Caffeinate Labs, Inc. v. Vante Inc. et al, No. 1:2016cv12480 - Document 42 (D. Mass. 2017)

Court Description: Judge George A. O'Toole, Jr: OPINION AND ORDER entered finding as moot 19 Motion to Dismiss for Failure to State a Claim; granting 34 Motion to Dismiss ; Denying [35-4] defendant's Motion for Sanctions. (Halley, Taylor)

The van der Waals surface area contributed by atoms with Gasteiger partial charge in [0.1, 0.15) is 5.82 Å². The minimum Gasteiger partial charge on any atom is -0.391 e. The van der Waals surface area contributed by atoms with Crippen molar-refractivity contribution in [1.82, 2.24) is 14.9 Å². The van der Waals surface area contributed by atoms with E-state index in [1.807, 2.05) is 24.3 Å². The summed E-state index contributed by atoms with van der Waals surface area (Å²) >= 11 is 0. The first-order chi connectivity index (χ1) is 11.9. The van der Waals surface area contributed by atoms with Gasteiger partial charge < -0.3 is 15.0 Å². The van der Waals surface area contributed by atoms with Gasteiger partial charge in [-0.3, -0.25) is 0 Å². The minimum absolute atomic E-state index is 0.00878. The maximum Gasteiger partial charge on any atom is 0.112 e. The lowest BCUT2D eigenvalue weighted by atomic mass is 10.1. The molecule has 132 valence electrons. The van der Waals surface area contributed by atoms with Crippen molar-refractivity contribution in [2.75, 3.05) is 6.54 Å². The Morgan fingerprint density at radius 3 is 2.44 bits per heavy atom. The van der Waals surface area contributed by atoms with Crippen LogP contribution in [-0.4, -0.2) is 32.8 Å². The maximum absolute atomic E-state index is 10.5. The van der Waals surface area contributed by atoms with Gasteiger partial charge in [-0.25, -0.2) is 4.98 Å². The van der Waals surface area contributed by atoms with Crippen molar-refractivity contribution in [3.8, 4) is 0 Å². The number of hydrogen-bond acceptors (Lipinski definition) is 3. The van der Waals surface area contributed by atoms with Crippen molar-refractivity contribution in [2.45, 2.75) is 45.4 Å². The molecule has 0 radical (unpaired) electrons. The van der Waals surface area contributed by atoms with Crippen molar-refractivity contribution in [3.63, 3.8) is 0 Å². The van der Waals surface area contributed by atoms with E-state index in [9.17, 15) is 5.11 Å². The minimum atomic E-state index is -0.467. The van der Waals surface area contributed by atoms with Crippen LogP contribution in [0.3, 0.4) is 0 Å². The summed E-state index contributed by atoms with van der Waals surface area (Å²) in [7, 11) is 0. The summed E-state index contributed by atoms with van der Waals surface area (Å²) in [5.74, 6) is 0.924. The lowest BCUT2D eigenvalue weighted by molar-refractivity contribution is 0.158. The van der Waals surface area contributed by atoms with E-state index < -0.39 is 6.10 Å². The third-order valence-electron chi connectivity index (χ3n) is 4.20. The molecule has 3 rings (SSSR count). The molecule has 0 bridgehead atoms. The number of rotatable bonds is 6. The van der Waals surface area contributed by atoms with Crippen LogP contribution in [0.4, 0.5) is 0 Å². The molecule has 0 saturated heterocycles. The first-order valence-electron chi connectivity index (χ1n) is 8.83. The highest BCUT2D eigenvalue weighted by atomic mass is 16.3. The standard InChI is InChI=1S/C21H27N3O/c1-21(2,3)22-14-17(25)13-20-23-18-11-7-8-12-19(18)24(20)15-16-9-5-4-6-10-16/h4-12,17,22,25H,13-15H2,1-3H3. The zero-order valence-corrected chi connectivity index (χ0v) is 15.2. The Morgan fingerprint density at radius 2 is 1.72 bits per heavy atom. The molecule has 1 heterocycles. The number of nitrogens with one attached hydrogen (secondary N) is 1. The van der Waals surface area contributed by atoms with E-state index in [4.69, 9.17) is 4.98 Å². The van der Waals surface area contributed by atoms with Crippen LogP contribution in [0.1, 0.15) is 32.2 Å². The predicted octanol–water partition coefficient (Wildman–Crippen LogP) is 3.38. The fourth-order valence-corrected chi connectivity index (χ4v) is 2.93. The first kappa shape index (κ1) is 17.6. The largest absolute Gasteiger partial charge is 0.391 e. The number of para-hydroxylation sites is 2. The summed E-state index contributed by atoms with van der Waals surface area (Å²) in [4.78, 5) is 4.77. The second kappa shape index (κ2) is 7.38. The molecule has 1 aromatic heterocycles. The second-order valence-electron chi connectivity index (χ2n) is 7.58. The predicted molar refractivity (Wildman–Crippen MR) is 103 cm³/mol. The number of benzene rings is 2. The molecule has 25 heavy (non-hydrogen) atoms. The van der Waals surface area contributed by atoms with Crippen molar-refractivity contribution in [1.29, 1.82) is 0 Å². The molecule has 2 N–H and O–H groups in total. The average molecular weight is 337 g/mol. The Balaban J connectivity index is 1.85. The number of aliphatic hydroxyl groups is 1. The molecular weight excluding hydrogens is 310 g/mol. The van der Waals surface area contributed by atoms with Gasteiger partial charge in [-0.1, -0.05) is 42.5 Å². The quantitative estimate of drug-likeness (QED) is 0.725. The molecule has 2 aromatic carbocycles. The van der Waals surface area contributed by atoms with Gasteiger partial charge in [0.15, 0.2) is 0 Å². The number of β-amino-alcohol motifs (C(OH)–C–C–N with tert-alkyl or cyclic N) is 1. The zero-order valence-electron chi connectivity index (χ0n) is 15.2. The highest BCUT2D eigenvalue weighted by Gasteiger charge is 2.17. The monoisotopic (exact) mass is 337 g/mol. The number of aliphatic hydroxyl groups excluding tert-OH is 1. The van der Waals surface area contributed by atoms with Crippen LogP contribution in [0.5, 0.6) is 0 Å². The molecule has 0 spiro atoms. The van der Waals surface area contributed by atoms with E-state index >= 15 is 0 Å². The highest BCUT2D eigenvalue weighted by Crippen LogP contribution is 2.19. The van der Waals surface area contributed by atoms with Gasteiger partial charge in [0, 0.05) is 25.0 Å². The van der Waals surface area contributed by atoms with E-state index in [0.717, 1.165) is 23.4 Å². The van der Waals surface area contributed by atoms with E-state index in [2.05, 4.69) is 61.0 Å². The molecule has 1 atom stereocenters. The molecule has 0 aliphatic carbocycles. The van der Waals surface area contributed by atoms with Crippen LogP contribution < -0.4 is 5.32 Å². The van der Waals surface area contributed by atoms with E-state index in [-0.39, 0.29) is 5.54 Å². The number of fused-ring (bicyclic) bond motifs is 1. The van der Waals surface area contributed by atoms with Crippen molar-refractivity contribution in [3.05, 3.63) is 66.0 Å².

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Caffeinate Labs, Inc. v. Vante Inc. et al Doc. 42 UNITED STATES DISTRICT COURT DISTRICT OF MASSACHUSETTS CIVIL ACTION NO. 16-12480-GAO CAFFEINATE LABS, INC., Plaintiff, v. VANTE INC, and ALEXANDER SHLAFERMAN Defendants. OPINION AND ORDER July 6, 2017 O’TOOLE, D.J. Caffeinate Labs, Inc. (“Caffeinate”) filed patent infringement and other unfair business practices claims against Vante, Inc. and Alex Shlaferman. One claim alleged infringement of a design patent. The defendants moved to dismiss the design patent infringement claim (Mot. to Dismiss for Failure to State a Claim (dkt. no. 19)), and before this Court acted on that motion, Caffeinate moved to voluntarily dismiss the design infringement claim with prejudice (dkt. no. 34). The defendants then moved for sanctions under Rule 11 of the Federal Rules of Civil Procedure, 28 U.S.C. § 1927, and the Court’s inherent power to sanction. (Defs.’ Resp. to Pl.’s Mot. to Dismiss Pl.’s Design Patent Infringement Claim, Ex. 4 (dkt. no. 35-4) (“sanctions motion”).) The issue currently before this Court is whether sanctions are warranted under these circumstances. Rule 11 is designed to deter parties from pursuing unwarranted or frivolous claims or defenses. Cruz v. Savage, 896 F.2d 626, 630 (1st Cir. 1990) (citing to Fed. R. Civ. P. 11, Advisory Committee Notes (1993 Amendment)). However, “the imposition of sanctions is discretionary rather than mandatory.” E.E.O.C. v. Tandem Computers Inc., 158 F.R.D. 224, 227 (D. Mass 1994). Rule 11 contains procedures that a party moving for sanctions must adhere to. See Fed. R. Civ. P. 11(c)(2). The most significant procedural requirement is that the moving party must serve the proposed motion on the target opponent and then wait at least twenty-one days before filing that motion with the court. See id. The purpose of the built-in delay is to provide the non-moving party with the safe harbor opportunity to withdraw or correct the “challenged paper, claim, defense, contention, or denial.” Id. Failure to wait the full period before moving for sanctions warrants dismissal of the sanctions motion. See Martins v. Charles Hayden Goodwill Inn Sch., 178 F.R.D. 4, 7 (D. Mass. 1997). The relevant chronology is this: The defendants sent Caffeinate’s attorney an email containing a proposed Rule 11 motion for sanctions on Friday, March 17, 2017 at 8:55 p.m. The defendants accordingly assert that service of the motion was completed on March 17, and that the safe harbor period expired on Friday, April 7. 1 According to this view, the safe harbor period expired before Caffeinate filed its motion to withdraw the design patent infringement claim on April 10. Caffeinate argues that the defendants’ email containing the proposed motion, which was sent at 8:55 p.m. on Friday, March 17, was not seen or read until the following morning and should therefore be treated as having been served on Saturday, March 18. Based on a service date of March 18, the safe harbor period ended on April 10 2, which is the day that Caffeinate moved to dismiss its design patent claim. On this timeline, Caffeinate withdrew the challenged claim within 1 Under Federal Rule of Civil Procedure 6, when computing a time period stated in days, like the safe harbor period, “exclude the day of the event that triggers the period.” Fed. R. Civ. P. 6. 2 With a service date of March 18, the end of the safe harbor period would have fallen on Saturday April 8, but Rule 6(a)(1)(C) states that if the last day of a period falls on a Saturday, “the period continues to run until the end of the next day that is not a Saturday, Sunday, or legal holiday.” In this instance, the appropriate end date would be Monday April 10. 2 the safe harbor period, thus protecting it from Rule 11 sanctions. See Fed. R. Civ. P. 11(c)(2). While no rule expressly addresses the question of after-hours electronic service, Caffeinate notes that this District’s local rule regarding the timely filing of electronic documents requires that “electronic transmissions of documents be completed prior to 6:00 p.m. to be considered timely filed that day.” LR 5.4(d). While this rule applies only to filing deadlines, it does provide as a useful—and sensible—analogy for timeliness of electronic service as well. On the facts and circumstances presented, I find that Caffeinate withdrew the design patent infringement claim within the safe harbor period, and therefore that sanctions under Rule 11 are not warranted. 3 Caffeinate’s argument on this point is persuasive because allowing parties to utilize after-hours service to gain advantage should not be encouraged. Ultimately, the intention of Rule 11’s safe harbor provision is to provide a party with a reasonable amount of time to withdraw or amend a challenged filing, and attempts to minimize that period should not be allowed. Alternatively, the defendants move for sanctions under 28 U.S.C. § 1927, arguing that Caffeinate’s pursuit of the design patent infringement claim unreasonably and vexatiously increased the proceedings in this case. Under § 1927, an attorney’s conduct is vexatious if it is “harassing or annoying.” Lamboy-Ortiz v. Ortiz-Velez, 630 F.3d 228, 245 (1st Cir. 2010) (quoting Cruz, 896 F.2d at 632). The conduct must go beyond “carelessness or even incompetence” and “evince a studied disregard of the need for an orderly judicial process, or add up to a reckless breach of the lawyer’s obligations as an officer of the court.” Id. at 245–46 (quoting Jensen v. Phillips Screw Co., 546 F.3d 59, 64 (1st Cir. 2008)). In support of this claim, the defendants recount their interactions with Caffeinate’s counsel regarding the design patent infringement 3 Although Caffeinate offers several other arguments as to why the Rule 11 sanctions should not be imposed, it is unnecessary to discuss them in light of this finding. 3 claim, but they do not offer sufficient facts or reference any case law that suggests the actual conduct of Caffeinate’s attorneys rose to the level required to justify statutory sanctions under § 1927. The defendants also argue that the court should use its inherent power to sanction Caffeinate. A district court may invoke its power to sanction parties or attorneys who “acted in bad faith, vexatiously, wantonly, or for oppressive reasons.” Chambers v. NASCO, Inc., 501 U.S. 32, 45–46 (1991) (quoting Alyeska Pipeline Serv. Co. v. Wilderness Soc’y, 421 U.S. 240, 258–59 (1975)). However, these circumstances do not warrant the exercise of that power. In sum, the defendants’ motion for sanctions (dkt. no. 35-4) is DENIED. Caffeinate’s motion to voluntarily dismiss its design patent infringement claim with prejudice (dkt. no. 34) is GRANTED, making the defendants’ motion to dismiss that claim (dkt. no. 19) MOOT. It is SO ORDERED. /s/ George A. O’Toole, Jr. United States District Judge 4